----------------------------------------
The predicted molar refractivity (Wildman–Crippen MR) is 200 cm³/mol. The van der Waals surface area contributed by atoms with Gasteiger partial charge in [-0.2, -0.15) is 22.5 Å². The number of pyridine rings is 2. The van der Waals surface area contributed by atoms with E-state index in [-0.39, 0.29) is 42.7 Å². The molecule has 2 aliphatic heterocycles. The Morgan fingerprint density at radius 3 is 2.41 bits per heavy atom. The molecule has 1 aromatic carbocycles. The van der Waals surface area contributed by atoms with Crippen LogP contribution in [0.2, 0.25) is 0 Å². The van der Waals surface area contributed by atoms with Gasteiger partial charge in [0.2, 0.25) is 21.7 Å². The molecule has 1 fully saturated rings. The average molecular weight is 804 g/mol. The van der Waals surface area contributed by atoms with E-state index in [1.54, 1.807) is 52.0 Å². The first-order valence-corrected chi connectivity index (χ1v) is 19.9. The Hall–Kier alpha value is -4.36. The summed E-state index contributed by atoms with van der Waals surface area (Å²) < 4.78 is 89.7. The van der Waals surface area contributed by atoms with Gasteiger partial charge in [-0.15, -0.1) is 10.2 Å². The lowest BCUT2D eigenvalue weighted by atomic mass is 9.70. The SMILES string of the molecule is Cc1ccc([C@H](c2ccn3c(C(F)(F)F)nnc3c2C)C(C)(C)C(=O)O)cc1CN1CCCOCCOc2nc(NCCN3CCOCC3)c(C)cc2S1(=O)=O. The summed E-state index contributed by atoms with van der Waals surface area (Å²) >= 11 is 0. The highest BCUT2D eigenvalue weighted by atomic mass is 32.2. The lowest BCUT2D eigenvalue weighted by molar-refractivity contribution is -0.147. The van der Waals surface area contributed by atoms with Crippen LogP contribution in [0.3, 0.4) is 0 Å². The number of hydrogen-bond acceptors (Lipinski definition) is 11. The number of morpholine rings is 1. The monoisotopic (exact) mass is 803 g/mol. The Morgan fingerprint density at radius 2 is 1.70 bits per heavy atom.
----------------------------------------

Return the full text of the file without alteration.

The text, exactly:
The predicted molar refractivity (Wildman–Crippen MR) is 200 cm³/mol. The van der Waals surface area contributed by atoms with Gasteiger partial charge in [-0.2, -0.15) is 22.5 Å². The number of pyridine rings is 2. The van der Waals surface area contributed by atoms with E-state index in [-0.39, 0.29) is 42.7 Å². The molecule has 2 aliphatic heterocycles. The Morgan fingerprint density at radius 3 is 2.41 bits per heavy atom. The molecule has 1 aromatic carbocycles. The van der Waals surface area contributed by atoms with Crippen LogP contribution in [0.2, 0.25) is 0 Å². The van der Waals surface area contributed by atoms with Gasteiger partial charge in [0.2, 0.25) is 21.7 Å². The molecule has 1 fully saturated rings. The average molecular weight is 804 g/mol. The van der Waals surface area contributed by atoms with E-state index in [1.54, 1.807) is 52.0 Å². The first-order valence-corrected chi connectivity index (χ1v) is 19.9. The Hall–Kier alpha value is -4.36. The summed E-state index contributed by atoms with van der Waals surface area (Å²) < 4.78 is 89.7. The van der Waals surface area contributed by atoms with Gasteiger partial charge in [-0.15, -0.1) is 10.2 Å². The lowest BCUT2D eigenvalue weighted by atomic mass is 9.70. The SMILES string of the molecule is Cc1ccc([C@H](c2ccn3c(C(F)(F)F)nnc3c2C)C(C)(C)C(=O)O)cc1CN1CCCOCCOc2nc(NCCN3CCOCC3)c(C)cc2S1(=O)=O. The summed E-state index contributed by atoms with van der Waals surface area (Å²) >= 11 is 0. The highest BCUT2D eigenvalue weighted by atomic mass is 32.2. The lowest BCUT2D eigenvalue weighted by molar-refractivity contribution is -0.147. The van der Waals surface area contributed by atoms with Crippen LogP contribution in [0.3, 0.4) is 0 Å². The number of hydrogen-bond acceptors (Lipinski definition) is 11. The number of morpholine rings is 1. The monoisotopic (exact) mass is 803 g/mol. The Morgan fingerprint density at radius 2 is 1.70 bits per heavy atom.